For instance, in West Texas every clerk at every retail store knew our family and we knew theirs, so there was conversation and warmth while they ring up your purchases. In Kansas City, they don't even make eye contact or acknowledge your presence. In West Texas, drivers who don't even know each other wave when they meet on the highway. In Kansas City . . . well, let's just say I'm glad that most people don't carry guns.

You're a good and thoughtful person, Fay. I love the way your mind works.


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I know when I lived and worked in Mississippi I had to change the way I greated people. They did not hear what I was saying with my Boston accent. As " Hello, how are you today" They heard " Hello, How old are you today?" I was working at the health department . First they would give me a weird look and answer " Twenty two" or " Eighteen" . Donna G

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Excellent point, Fay. We have experienced the same thing as we moved from New Orleans to Detroit to Houston to San Francisco to Houston to Baton Rouge and back to Houston. We have found that once you get used to the "culture", you find good, nice people everywhere. Don

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I'll never forget moving to Nashville from West Texas. A friend is talking about the "eyes" on her stove. She leaves the room, and I am intent on finding the "eyes." In the south, the burners on a stovetop are often referred to as "eyes." Who knew? :lol:

Also -- dressed eggs (deviled eggs in Texas - or closer to deviled "aigs")

I would have thought Texas would have been closer to the souther states in these kinds of things, but nooooooooo. I've embarrassed myself more than once since living here!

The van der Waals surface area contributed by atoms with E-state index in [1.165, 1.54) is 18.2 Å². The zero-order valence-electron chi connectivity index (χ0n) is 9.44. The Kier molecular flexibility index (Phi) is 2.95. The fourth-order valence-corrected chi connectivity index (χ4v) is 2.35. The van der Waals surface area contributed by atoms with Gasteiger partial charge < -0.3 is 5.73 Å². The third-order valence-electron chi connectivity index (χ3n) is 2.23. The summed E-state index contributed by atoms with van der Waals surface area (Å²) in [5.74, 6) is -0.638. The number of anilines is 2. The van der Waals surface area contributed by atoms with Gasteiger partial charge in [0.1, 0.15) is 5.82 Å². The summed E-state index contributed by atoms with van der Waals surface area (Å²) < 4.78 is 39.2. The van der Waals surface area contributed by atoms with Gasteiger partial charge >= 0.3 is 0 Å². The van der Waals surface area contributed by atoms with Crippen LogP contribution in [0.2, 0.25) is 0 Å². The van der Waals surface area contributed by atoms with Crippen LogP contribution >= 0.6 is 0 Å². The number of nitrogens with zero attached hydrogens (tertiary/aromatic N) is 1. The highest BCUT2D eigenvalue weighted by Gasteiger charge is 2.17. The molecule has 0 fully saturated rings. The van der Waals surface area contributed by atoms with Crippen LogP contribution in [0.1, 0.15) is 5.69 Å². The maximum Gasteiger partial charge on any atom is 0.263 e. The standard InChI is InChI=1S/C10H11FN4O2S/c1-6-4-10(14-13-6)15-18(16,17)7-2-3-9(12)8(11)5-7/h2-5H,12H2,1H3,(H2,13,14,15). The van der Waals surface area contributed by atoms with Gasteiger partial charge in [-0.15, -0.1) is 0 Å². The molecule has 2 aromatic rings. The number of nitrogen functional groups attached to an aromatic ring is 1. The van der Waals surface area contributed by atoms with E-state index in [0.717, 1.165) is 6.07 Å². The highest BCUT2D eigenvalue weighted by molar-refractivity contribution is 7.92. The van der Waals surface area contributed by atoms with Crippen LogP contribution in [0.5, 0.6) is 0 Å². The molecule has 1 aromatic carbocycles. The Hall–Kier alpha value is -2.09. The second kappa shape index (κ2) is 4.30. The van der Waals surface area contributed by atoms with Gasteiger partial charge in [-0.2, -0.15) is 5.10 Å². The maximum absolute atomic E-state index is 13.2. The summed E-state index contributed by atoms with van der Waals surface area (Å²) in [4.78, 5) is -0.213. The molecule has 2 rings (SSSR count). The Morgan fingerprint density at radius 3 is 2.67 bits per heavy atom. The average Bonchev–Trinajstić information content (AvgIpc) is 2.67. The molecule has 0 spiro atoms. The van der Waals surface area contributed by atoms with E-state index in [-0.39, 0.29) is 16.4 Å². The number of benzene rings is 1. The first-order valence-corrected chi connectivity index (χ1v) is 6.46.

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Yes. behaviors even inner-state have pockets of sub cultural norms and mores.

In the city, a double negative is a no-no. Dangling particples is another. In the coutry it defines humility and social approachability. It says, I am one of you.

In the City, it is a sign of ignorance or stupidity.

You should see the differences in the dinner tables and what is served. We could have a great discussion on that one.

Like Don said, once you get used to it, you will find good people all over. Intelligence has nothing to do with finding good folks. I used to be a snob...but I a'int one no more! :wink: You can be sure to find good people wherever you are at. :wink:

Cindi o'h

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I left England with a regional accent that only the people in my area could really understand, I moved to Montreal where there were two accents to get used to and they really didn't understand me at all. Eventually things got better and then we criss crossed Canada with exactly the same result.

From Toronto we moved to Texas and then the real excitement began! My English/Canadian english was now being tested by Texans that I couldn't understand either. My first request on the phone for directions resulted in my asking the man how to spell the street name.........C-A-R-S-O-N.......he thought I had two heads (or maybe no brain).

When all these differences are met in person it's a lot different than the written word would imply, I guess we all should count to ten and re-read things before we react.

Very good food for thought